Addressing Mental Health Inequalities: The Role of Pharmacy Professionals


Substance misuse is linked with various mental health conditions arising from a complex interplay of biological, psychological, and social factors. It is crucial for NHS pharmacy professionals to understand this relationship for effective prevention, intervention, and treatment strategies. A member of GHP council has reached out to pharmacy technician Katherine Watkinson who is the Head of Medicines optimisation and pharmacy service at Turning Point to explore access to appropriate mental health care and support for individuals with substance misuse disorders.

One significant initiative is the “Community pharmacy: delivering substance misuse services” from OHID in collaboration with the College of Mental Health Pharmacy (CMHP). These guidelines helped formalise service level agreements in community pharmacies to deliver services such as supervised consumption, needle and syringe programs, and naloxone provision. This can effectively engage patients in harm reduction strategies and support individuals in their journey towards recovery.

Initiatives like self-administration policies implemented in supported residential accommodation can empower individuals with mental health challenges. Drawing from materials developed by SPS for self-administration in hospital settings, it can promote autonomy and independence in medication management. This staged approach empowers individuals who have historically lacked access to such opportunities.

Enhancing patient accessibility and comprehension of medication-related information is another key aspect in addressing mental health inequalities. Using the Medicines: a Patient Profile Summary (MAPPS) system for disseminating medicines leaflets and information in easy-to-read formats and multilingual options ensures individuals receive information tailored to their needs. Pharmacy professionals at Turning Point have worked with the service user council to refine the language used and ensure accessibility of consent forms to promote transparency which fosters trust between service providers and users. Training individuals in peer-to-peer naloxone supply can also prevent overdoses and save lives, reducing the burden on emergency services – these situations often impact significantly on the mental health of the family and friends of the affected individuals.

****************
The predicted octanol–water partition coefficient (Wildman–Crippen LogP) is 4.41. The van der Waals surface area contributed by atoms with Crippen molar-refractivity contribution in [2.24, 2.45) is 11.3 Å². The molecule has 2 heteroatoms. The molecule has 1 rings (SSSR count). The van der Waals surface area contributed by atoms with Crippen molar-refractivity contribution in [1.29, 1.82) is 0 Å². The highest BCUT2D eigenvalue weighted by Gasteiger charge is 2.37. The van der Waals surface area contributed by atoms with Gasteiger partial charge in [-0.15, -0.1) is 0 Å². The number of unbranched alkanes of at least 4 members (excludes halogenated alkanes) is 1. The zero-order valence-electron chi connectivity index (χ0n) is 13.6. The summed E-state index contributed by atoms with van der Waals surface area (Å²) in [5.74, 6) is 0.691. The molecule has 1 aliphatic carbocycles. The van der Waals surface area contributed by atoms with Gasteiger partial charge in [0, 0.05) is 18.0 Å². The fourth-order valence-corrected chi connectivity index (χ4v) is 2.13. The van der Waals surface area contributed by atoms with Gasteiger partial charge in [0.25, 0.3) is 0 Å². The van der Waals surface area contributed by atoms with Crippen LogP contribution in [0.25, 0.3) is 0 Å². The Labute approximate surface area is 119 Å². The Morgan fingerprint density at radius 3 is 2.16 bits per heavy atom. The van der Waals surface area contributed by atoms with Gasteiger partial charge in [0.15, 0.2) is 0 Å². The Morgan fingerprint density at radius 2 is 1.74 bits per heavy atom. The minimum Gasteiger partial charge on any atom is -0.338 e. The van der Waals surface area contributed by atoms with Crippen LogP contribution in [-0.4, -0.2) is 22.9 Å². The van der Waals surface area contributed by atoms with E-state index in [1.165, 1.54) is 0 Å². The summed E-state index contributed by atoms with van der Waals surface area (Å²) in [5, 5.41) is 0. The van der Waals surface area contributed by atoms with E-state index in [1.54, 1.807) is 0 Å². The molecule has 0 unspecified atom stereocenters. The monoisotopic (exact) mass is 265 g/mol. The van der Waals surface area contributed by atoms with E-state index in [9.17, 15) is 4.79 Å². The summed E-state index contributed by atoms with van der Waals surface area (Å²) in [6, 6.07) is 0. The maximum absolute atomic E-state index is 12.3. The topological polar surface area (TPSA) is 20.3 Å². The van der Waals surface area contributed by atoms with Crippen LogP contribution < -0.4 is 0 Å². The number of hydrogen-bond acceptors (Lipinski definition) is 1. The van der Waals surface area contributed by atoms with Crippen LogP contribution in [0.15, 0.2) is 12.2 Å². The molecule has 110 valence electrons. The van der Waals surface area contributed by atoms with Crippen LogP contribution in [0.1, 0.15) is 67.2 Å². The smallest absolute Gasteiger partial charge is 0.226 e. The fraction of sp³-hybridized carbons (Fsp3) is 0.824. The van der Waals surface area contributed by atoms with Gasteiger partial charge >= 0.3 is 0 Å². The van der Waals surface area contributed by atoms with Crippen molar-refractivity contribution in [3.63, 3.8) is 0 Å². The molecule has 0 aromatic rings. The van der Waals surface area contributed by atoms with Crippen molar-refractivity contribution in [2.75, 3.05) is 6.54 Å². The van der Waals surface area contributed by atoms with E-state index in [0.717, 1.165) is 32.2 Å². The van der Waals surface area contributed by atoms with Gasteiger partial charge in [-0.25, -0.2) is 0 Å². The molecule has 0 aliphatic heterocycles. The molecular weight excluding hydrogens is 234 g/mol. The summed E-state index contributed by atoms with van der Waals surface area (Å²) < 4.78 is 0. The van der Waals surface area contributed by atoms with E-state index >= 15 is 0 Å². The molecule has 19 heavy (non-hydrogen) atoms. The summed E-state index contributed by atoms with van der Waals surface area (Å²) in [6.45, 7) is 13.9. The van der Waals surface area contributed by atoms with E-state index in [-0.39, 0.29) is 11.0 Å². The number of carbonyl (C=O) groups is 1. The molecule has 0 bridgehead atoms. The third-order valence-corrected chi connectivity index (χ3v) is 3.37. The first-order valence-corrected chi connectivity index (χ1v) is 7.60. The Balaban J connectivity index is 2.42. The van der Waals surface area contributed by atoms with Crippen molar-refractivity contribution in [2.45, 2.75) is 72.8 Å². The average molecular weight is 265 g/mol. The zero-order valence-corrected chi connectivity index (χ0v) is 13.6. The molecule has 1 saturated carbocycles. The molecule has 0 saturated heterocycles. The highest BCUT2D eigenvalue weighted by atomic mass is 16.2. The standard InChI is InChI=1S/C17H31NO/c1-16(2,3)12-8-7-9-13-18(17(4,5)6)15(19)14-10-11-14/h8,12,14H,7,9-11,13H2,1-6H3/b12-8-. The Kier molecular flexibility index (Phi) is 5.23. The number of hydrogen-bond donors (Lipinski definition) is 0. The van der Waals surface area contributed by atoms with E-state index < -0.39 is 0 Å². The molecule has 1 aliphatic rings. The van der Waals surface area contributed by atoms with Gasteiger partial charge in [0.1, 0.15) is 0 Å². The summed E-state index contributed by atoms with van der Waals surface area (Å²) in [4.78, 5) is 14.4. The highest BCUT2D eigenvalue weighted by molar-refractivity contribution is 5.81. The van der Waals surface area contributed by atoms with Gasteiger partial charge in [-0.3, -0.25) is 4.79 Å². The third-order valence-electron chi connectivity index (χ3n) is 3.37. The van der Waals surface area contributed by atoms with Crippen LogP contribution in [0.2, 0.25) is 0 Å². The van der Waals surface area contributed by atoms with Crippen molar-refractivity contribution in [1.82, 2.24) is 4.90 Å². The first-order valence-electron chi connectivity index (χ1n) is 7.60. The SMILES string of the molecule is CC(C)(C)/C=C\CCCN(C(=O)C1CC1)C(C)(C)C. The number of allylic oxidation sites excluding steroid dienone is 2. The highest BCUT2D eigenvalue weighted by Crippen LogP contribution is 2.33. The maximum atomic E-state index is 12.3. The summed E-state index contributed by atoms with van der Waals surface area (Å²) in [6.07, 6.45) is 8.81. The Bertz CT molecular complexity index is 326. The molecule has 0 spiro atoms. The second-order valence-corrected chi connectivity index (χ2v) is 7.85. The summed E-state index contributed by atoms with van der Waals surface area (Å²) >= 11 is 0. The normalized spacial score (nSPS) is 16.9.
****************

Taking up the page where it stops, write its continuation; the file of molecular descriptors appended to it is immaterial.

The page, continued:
This personalised approach not only improves medication adherence, but also empowers individuals to make informed decisions about their treatment whilst mitigating the impact of systemic inequalities. NHS pharmacy professionals can play a vital role in addressing mental health inequalities in these marginalised groups often from lower socioeconomic backgrounds facing stressors and barriers in seeking help or accessing appropriate care.

Working in any healthcare environment can be stressful. Unite offers Mental Health Awareness training for accredited representatives interested in understanding more and supporting others. As a council, we encourage all to consider this immensely valuable resource.

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